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# Locally convex topological vector space

In functional analysis and related areas of mathematics locally convex topological vector spaces or locally convex spaces are generalizations of semi normed spaces. Although such spaces are not necessarily normable they have, as with semi normed spaces, a convex local basis for 0. This condition is strong enough for the Hahn-Banach theorem to hold, yielding a sufficiently rich theory of continuous linear functionals.

Fréchet spaces are locally convex spaces which are metrisable and complete with respect to this metric. They are generalizations of Banach spaces, which are complete vector spaces with respect to a norm.

 Contents

## Definition

A locally convex topological vector space (or locally convex space) is a topological vector space with the following local convexity condition: there exists a local basis for 0 consisting of convex sets.

This local convex basis can be defined by a family of seminorms in the following way:

Let P be a familiy of seminorms and $N_{p_i}$ be a neighbourhood for 0 in the topology induced by the seminorm pi, then the familiy $\mathcal{N}$ of all finite intersections of those neighbourhoods

$\mathcal{N}:=\{N:=\bigcap_{i=1}^{n} N_{p_i} \mid n \in \mathbb{N}\}$

is a local basis for 0 consisting of convex sets.

## Examples

• Every Banach space is a locally convex space, and much of the theory of locally convex spaces generalises parts of the theory of Banach spaces.
$P:=\{p_i \mid i \in \mathbb{N} \quad p_i:(x_k)_{k \in \mathbb{N}} \mapsto \vert x_i \vert \}$
• Lp spaces with $p \ge 1$ are locally convex.
• Any vector space X (with or without an existing topology) can be made into a locally convex topological vector space by giving it the weakest topology making all linear functionals on X continuous. This can be seen as the weak topology defined by the algebraic dual of X.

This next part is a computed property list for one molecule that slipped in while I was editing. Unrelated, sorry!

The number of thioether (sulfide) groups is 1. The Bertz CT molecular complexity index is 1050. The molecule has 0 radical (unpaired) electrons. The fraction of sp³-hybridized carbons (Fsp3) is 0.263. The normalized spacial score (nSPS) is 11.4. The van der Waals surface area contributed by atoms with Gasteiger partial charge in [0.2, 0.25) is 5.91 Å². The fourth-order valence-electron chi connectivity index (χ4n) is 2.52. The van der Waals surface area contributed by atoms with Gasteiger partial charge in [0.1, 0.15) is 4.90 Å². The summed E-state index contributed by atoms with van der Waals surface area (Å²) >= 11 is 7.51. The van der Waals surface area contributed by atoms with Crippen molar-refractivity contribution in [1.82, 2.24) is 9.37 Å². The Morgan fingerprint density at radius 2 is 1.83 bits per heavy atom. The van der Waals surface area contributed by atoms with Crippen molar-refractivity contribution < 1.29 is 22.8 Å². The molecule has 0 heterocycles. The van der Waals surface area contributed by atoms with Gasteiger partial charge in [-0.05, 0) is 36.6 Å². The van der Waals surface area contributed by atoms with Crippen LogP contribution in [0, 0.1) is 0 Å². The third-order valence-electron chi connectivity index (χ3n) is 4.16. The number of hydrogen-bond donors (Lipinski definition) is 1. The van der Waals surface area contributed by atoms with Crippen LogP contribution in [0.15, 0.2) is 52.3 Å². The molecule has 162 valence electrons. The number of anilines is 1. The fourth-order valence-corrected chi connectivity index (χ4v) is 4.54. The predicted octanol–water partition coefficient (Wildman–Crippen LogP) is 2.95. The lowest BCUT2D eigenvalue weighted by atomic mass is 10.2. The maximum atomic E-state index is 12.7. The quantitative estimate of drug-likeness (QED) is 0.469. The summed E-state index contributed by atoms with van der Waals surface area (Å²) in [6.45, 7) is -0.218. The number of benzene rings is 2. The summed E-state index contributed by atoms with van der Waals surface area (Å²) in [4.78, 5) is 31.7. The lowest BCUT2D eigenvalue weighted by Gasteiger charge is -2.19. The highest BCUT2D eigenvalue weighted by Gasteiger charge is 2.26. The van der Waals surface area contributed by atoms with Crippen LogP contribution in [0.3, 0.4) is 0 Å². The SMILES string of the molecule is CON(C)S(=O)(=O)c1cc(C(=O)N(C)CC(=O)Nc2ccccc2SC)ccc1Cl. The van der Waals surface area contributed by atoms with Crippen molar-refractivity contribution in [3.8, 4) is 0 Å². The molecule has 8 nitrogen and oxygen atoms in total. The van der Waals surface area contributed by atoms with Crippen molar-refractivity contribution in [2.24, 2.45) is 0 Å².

#### Smooth functions

Spaces of differentiable functions give other non-normable examples. For instance, consider an open set U in Rn and the set X = C(U) of smooth functions f : UR. We first define a collection of seminorms on X, and the topology will then be defined as the coarsest topology which refines the topology defined by each of the seminorms. For a compact set K and a multi-index m = (m1, ..., mn) we define the (K, m) semi-norm to be the supremum of the differentiation first by x1 m1 times, then by x2 m2 times and so on K. With this topology, a sequence (fn) in X has limit f if and only if on every compact set all derivatives of fn converge uniformly to the corresponding derivative of f. With all such semi-norms, the space X = C(U) is a locally convex topological vector space, commonly denoted E(U).

#### Continuous functions

More abstractly, given a topological space X, the space C(X) of continuous (not necessarily bounded) functions on X can be given the topology of uniform convergence on compact sets. This topology is defined by semi-norms φK(f) = max { |f(x)| : x ∈ K } (as K varies over the directed set of all compact subsets of X). When X is locally compact (e.g. an open set in Rn) the Stone-Weierstrass theorem applies -- any subalgebra of C(X) that separates points (e.g. polynomials) is dense.

## Properties

Given a vector space X a family P of seminormes is called total if

$\forall x \in X \setminus \{0\} \quad \exists p \in P : p(x) \neq 0$

The topology for a locally convex space is Hausdorff if and only if the family of seminorms is total.

A locally convex space is seminormable if and only if it there exists a bounded neighbourhood for zero.

03-10-2013 05:06:04